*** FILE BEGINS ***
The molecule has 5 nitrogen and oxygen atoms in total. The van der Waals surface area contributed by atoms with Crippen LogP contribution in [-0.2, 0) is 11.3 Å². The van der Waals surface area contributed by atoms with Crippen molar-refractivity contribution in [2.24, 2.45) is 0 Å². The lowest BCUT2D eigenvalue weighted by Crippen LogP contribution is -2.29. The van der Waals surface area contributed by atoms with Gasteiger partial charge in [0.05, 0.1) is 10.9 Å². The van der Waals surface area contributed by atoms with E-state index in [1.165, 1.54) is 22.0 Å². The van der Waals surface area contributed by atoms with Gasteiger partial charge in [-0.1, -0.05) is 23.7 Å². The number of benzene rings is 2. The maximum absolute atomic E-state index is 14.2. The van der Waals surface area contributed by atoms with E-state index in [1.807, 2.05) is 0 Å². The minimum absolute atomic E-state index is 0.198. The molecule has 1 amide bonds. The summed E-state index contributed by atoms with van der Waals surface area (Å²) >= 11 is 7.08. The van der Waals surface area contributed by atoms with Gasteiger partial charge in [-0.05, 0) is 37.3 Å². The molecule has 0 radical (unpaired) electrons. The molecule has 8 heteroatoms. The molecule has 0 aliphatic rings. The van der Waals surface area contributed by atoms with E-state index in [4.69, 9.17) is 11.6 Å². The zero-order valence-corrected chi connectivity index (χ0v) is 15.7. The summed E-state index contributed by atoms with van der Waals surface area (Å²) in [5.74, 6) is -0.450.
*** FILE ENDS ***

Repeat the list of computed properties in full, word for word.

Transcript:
The molecule has 5 nitrogen and oxygen atoms in total. The van der Waals surface area contributed by atoms with Crippen LogP contribution in [-0.2, 0) is 11.3 Å². The van der Waals surface area contributed by atoms with Crippen molar-refractivity contribution in [2.24, 2.45) is 0 Å². The lowest BCUT2D eigenvalue weighted by Crippen LogP contribution is -2.29. The van der Waals surface area contributed by atoms with Gasteiger partial charge in [0.05, 0.1) is 10.9 Å². The van der Waals surface area contributed by atoms with E-state index in [1.165, 1.54) is 22.0 Å². The van der Waals surface area contributed by atoms with Gasteiger partial charge in [-0.1, -0.05) is 23.7 Å². The number of benzene rings is 2. The maximum absolute atomic E-state index is 14.2. The van der Waals surface area contributed by atoms with E-state index in [1.807, 2.05) is 0 Å². The minimum absolute atomic E-state index is 0.198. The molecule has 1 amide bonds. The summed E-state index contributed by atoms with van der Waals surface area (Å²) >= 11 is 7.08. The van der Waals surface area contributed by atoms with Gasteiger partial charge in [-0.05, 0) is 37.3 Å². The molecule has 0 radical (unpaired) electrons. The molecule has 8 heteroatoms. The molecule has 0 aliphatic rings. The van der Waals surface area contributed by atoms with E-state index in [4.69, 9.17) is 11.6 Å². The zero-order valence-corrected chi connectivity index (χ0v) is 15.7. The summed E-state index contributed by atoms with van der Waals surface area (Å²) in [5.74, 6) is -0.450.